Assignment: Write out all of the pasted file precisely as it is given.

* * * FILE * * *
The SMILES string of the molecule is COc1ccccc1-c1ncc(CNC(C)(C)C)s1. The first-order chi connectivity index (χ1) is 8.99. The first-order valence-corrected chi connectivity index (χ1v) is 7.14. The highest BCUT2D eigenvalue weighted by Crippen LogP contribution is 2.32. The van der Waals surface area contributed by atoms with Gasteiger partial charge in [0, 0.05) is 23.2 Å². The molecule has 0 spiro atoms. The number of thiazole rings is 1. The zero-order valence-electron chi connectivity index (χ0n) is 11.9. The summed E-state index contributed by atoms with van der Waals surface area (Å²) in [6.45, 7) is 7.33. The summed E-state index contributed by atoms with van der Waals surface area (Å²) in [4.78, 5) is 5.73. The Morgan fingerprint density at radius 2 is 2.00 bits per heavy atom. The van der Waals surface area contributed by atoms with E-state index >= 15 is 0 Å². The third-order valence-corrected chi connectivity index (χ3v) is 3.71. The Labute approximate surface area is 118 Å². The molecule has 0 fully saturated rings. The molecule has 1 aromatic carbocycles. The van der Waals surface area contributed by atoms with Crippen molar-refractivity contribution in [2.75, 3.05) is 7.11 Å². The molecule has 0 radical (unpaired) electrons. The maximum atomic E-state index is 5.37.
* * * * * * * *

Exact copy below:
The SMILES string of the molecule is COc1ccccc1-c1ncc(CNC(C)(C)C)s1. The first-order chi connectivity index (χ1) is 8.99. The first-order valence-corrected chi connectivity index (χ1v) is 7.14. The highest BCUT2D eigenvalue weighted by Crippen LogP contribution is 2.32. The van der Waals surface area contributed by atoms with Gasteiger partial charge in [0, 0.05) is 23.2 Å². The molecule has 0 spiro atoms. The number of thiazole rings is 1. The zero-order valence-electron chi connectivity index (χ0n) is 11.9. The summed E-state index contributed by atoms with van der Waals surface area (Å²) in [6.45, 7) is 7.33. The summed E-state index contributed by atoms with van der Waals surface area (Å²) in [4.78, 5) is 5.73. The Morgan fingerprint density at radius 2 is 2.00 bits per heavy atom. The van der Waals surface area contributed by atoms with E-state index >= 15 is 0 Å². The third-order valence-corrected chi connectivity index (χ3v) is 3.71. The Labute approximate surface area is 118 Å². The molecule has 0 fully saturated rings. The molecule has 1 aromatic carbocycles. The van der Waals surface area contributed by atoms with Crippen molar-refractivity contribution in [2.75, 3.05) is 7.11 Å². The molecule has 0 radical (unpaired) electrons. The maximum atomic E-state index is 5.37.